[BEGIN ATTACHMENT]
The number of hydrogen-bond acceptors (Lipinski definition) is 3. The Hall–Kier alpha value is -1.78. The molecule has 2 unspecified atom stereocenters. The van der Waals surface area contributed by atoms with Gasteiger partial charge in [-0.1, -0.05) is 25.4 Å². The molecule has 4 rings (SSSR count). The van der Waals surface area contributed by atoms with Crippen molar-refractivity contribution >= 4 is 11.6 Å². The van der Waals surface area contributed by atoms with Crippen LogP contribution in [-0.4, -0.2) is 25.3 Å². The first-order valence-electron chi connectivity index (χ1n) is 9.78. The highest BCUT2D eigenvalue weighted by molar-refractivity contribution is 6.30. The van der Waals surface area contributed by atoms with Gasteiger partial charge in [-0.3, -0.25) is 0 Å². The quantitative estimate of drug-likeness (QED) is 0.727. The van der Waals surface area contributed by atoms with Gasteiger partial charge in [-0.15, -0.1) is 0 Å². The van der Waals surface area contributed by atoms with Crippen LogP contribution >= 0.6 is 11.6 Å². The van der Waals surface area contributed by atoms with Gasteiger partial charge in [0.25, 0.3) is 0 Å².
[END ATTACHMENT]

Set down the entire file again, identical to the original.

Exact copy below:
The number of hydrogen-bond acceptors (Lipinski definition) is 3. The Hall–Kier alpha value is -1.78. The molecule has 2 unspecified atom stereocenters. The van der Waals surface area contributed by atoms with Gasteiger partial charge in [-0.1, -0.05) is 25.4 Å². The molecule has 4 rings (SSSR count). The van der Waals surface area contributed by atoms with Crippen molar-refractivity contribution >= 4 is 11.6 Å². The van der Waals surface area contributed by atoms with Crippen LogP contribution in [-0.4, -0.2) is 25.3 Å². The first-order valence-electron chi connectivity index (χ1n) is 9.78. The highest BCUT2D eigenvalue weighted by molar-refractivity contribution is 6.30. The van der Waals surface area contributed by atoms with Gasteiger partial charge in [-0.3, -0.25) is 0 Å². The quantitative estimate of drug-likeness (QED) is 0.727. The van der Waals surface area contributed by atoms with Gasteiger partial charge in [-0.15, -0.1) is 0 Å². The van der Waals surface area contributed by atoms with Crippen LogP contribution >= 0.6 is 11.6 Å². The van der Waals surface area contributed by atoms with Gasteiger partial charge in [0.25, 0.3) is 0 Å².